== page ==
Gastrointestinal surgeon 149 (79.3) 127 (88.2)
 Non-gastrointestinal surgeon 39 (20.7) 17 (11.8)
No. of ports
 Single 68 (36.2) 30 (20.8) 0.002
 Multiple 120 (63.8) 114 (79.2)
Perioperative use of antibiotics (day) 3 (1–20) 4 (1–18) 0.133
Duration of operation (min) 64.5 (15–144) 71.5 (23–181) 0.027

Values are presented as number (%) or median (range).

ASA, American Society of Anesthesiologists; PS, physical status.

Table 2.
Postoperative outcomes
Variable Locking polymeric clip group (n=188) Loop ligature group (n=144) P-value
Total No. of complications 20 (10.6) 30 (20.8) 0.013
 Enterocolitis 2 (1.1) 2 (1.4) > 0.999
 Wound complications 16 (8.5) 17 (11.8) 0.357
 Intraabdominal abscess 2 (1.1) 6 (4.2) 0.082
 Postoperative ileus 0 (0) 4 (2.8) 0.035
 Pneumonia 0 (0) 1 (0.7) 0.434
Clavien-Dindo classification 0.502
 I 1 (0.5) 2 (1.4)
 II 11 (5.9) 19 (13.2)
 III 8 (4.3) 9 (6.3)
Postoperative hospital stay (day) 3 (2–20) 4 (0–30) 0.020
Readmission within 30 days of surgery 2 (1.1) 9 (6.3) 0.012
Reoperation within 30 days of surgery 0 (0) 1 (0.7) 0.434

Values are presented as number (%) or median (range).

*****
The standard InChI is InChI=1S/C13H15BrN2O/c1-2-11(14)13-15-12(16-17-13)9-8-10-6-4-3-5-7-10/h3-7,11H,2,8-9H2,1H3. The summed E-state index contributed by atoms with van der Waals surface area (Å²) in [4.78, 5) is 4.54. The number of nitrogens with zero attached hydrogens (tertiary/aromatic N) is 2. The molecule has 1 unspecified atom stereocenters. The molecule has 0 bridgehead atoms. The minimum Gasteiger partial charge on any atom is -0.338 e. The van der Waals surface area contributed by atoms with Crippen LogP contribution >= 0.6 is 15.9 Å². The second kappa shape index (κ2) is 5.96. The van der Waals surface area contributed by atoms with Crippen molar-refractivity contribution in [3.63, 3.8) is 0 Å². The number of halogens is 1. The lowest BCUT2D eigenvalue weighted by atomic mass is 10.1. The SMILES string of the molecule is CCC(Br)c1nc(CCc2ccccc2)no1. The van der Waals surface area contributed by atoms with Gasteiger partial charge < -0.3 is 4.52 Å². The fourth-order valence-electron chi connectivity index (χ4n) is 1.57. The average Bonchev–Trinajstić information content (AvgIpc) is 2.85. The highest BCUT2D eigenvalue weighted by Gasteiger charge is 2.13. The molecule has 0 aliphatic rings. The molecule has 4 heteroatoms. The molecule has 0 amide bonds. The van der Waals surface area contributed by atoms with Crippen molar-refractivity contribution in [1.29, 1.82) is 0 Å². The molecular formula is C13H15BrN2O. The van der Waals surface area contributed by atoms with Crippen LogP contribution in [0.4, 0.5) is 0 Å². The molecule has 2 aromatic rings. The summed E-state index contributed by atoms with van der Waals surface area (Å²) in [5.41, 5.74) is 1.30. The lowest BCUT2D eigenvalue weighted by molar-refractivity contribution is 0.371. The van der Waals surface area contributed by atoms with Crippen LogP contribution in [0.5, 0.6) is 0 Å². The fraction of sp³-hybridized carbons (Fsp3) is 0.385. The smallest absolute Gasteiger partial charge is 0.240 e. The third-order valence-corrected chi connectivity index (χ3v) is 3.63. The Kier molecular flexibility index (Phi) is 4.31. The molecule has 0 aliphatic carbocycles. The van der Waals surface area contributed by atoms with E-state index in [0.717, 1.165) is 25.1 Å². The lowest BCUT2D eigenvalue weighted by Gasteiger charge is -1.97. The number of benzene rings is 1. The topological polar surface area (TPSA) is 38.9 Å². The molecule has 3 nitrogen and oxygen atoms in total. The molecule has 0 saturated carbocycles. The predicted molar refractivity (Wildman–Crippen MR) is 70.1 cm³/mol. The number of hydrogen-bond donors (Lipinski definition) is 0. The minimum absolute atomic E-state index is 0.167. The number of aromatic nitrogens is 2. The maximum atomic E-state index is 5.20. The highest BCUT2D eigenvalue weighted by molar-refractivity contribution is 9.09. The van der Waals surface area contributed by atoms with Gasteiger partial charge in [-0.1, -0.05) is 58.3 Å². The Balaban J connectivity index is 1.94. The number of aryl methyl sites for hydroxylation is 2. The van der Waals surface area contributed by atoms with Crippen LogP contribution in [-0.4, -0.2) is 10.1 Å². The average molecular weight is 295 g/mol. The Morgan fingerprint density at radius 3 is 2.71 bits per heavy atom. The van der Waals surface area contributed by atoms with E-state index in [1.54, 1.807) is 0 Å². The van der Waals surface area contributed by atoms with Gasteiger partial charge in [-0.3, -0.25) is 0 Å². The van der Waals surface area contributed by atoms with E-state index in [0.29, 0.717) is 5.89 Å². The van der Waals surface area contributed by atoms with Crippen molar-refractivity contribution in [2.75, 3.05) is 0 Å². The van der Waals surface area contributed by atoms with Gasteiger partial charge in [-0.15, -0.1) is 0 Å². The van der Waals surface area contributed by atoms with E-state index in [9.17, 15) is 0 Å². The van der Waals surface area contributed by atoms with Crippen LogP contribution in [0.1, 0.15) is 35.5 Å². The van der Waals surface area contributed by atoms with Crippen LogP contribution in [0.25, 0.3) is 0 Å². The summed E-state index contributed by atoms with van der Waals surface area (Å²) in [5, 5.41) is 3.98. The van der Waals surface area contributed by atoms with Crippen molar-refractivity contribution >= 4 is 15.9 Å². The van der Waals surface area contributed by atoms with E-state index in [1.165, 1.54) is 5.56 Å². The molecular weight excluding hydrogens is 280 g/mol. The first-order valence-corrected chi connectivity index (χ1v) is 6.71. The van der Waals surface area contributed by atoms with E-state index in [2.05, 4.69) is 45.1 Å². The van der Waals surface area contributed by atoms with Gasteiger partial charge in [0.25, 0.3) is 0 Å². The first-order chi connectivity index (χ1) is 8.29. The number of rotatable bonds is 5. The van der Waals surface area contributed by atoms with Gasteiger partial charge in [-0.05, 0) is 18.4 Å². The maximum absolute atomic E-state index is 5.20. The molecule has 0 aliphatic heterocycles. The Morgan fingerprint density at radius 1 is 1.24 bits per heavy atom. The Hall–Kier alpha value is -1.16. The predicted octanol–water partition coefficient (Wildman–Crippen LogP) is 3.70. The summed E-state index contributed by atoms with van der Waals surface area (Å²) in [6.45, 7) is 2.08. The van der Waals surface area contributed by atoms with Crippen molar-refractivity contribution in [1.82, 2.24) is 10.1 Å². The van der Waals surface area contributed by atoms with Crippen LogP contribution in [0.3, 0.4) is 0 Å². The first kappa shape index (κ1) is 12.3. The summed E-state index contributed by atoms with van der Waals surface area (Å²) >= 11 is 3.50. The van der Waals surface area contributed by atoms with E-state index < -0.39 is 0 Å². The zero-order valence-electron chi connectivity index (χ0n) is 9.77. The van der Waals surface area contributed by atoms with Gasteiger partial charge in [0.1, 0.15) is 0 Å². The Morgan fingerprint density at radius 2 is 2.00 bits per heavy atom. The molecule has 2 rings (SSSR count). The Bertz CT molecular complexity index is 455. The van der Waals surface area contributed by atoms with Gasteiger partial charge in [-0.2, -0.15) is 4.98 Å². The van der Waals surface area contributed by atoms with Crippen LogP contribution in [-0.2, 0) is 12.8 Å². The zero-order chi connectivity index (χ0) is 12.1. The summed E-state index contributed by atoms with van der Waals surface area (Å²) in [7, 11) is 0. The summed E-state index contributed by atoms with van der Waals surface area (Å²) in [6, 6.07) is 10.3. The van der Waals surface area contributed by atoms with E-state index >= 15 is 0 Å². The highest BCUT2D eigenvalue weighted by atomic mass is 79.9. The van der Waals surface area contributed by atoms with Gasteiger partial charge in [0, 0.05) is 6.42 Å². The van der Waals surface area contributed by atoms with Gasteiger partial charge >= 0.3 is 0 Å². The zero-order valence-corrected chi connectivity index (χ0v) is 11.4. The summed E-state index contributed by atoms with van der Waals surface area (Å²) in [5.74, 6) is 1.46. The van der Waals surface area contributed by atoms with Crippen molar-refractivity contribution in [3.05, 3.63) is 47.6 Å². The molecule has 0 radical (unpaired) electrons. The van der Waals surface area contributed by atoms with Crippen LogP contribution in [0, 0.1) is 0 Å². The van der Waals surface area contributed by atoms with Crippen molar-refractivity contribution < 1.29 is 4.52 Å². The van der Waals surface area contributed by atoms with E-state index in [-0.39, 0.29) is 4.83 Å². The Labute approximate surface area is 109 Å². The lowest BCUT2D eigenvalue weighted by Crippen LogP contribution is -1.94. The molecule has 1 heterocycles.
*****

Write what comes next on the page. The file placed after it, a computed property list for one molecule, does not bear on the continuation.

Table 3.
Logistic regression analysis for the risk factors of postoperative complications after laparoscopic appendectomy
Variable Univariate analysis
Multivariate analysis
HR (95% CI) P-value HR (95% CI) P-value
Age of > 60 yr 2.418 (0.832–7.030) 0.105 2.021 (0.681–5.997) 0.205
Female sex 1.063 (0.581–1.943) 0.843
Diabetes mellitus 1.142 (0.416–3.139) 0.797
Hypertension 1.078 (0.451–2.574) 0.866
Complicated appendicitis 1.755 (0.850–3.627) 0.129 1.467 (0.674–3.190) 0.334
Gastrointestinal surgeon 0.911 (0.415–2.001) 0.817
Previous history of abdominal surgery 0.957 (0.403–2.272) 0.920
Drain insertion during surgery 1.777 (0.789–4.004) 0.165 1.078 (0.350–3.319) 0.895
Maximum diameter of appendix > 10 mm 0.805 (0.440–1.471) 0.481
Multiport surgery 2.101 (0.979–4.510) 0.057 1.794 (0.821–3.922) 0.143
Operative time of > 60 min 2.626 (1.292–5.339) 0.008 2.623 (1.283–5.363) 0.009
Locking polymeric clip 0.452 (0.245–0.836) 0.011 0.453 (0.243–0.843) 0.012

HR, hazard ratio; CI, confidence interval.